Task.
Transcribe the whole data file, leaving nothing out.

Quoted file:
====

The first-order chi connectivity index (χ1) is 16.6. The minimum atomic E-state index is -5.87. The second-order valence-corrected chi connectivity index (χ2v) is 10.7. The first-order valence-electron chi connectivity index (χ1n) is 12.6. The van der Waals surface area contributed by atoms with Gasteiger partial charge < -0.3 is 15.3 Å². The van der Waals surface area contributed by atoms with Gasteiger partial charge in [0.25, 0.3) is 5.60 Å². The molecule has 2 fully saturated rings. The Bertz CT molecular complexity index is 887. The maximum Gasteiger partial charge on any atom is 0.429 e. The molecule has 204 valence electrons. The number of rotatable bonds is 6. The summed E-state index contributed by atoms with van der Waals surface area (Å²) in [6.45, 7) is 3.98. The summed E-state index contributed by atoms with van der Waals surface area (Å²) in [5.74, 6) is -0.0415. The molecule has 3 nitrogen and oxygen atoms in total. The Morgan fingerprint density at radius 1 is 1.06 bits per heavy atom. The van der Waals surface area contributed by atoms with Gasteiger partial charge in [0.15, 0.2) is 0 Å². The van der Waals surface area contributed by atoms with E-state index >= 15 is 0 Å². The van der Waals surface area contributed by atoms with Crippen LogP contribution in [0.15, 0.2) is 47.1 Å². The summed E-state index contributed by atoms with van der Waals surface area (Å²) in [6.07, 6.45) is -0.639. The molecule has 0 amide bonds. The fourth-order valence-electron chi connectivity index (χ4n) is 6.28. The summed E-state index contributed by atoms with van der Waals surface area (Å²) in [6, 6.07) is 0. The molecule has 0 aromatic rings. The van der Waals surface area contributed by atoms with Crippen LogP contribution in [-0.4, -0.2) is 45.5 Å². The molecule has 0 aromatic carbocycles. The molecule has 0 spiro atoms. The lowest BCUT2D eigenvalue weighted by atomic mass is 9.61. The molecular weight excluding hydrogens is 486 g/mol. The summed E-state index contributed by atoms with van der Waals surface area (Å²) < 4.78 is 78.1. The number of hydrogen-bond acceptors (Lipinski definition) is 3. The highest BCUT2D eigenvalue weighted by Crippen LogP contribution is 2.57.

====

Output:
The first-order chi connectivity index (χ1) is 16.6. The minimum atomic E-state index is -5.87. The second-order valence-corrected chi connectivity index (χ2v) is 10.7. The first-order valence-electron chi connectivity index (χ1n) is 12.6. The van der Waals surface area contributed by atoms with Gasteiger partial charge < -0.3 is 15.3 Å². The van der Waals surface area contributed by atoms with Gasteiger partial charge in [0.25, 0.3) is 5.60 Å². The molecule has 2 fully saturated rings. The Bertz CT molecular complexity index is 887. The maximum Gasteiger partial charge on any atom is 0.429 e. The molecule has 204 valence electrons. The number of rotatable bonds is 6. The summed E-state index contributed by atoms with van der Waals surface area (Å²) in [6.45, 7) is 3.98. The summed E-state index contributed by atoms with van der Waals surface area (Å²) in [5.74, 6) is -0.0415. The molecule has 3 nitrogen and oxygen atoms in total. The Morgan fingerprint density at radius 1 is 1.06 bits per heavy atom. The van der Waals surface area contributed by atoms with Gasteiger partial charge in [0.15, 0.2) is 0 Å². The van der Waals surface area contributed by atoms with E-state index >= 15 is 0 Å². The van der Waals surface area contributed by atoms with Crippen LogP contribution in [0.15, 0.2) is 47.1 Å². The summed E-state index contributed by atoms with van der Waals surface area (Å²) in [6.07, 6.45) is -0.639. The molecule has 0 amide bonds. The fourth-order valence-electron chi connectivity index (χ4n) is 6.28. The summed E-state index contributed by atoms with van der Waals surface area (Å²) in [6, 6.07) is 0. The molecule has 0 aromatic rings. The van der Waals surface area contributed by atoms with Crippen LogP contribution in [-0.4, -0.2) is 45.5 Å². The molecule has 0 aromatic carbocycles. The molecule has 0 spiro atoms. The lowest BCUT2D eigenvalue weighted by atomic mass is 9.61. The molecular weight excluding hydrogens is 486 g/mol. The summed E-state index contributed by atoms with van der Waals surface area (Å²) < 4.78 is 78.1. The number of hydrogen-bond acceptors (Lipinski definition) is 3. The highest BCUT2D eigenvalue weighted by Crippen LogP contribution is 2.57.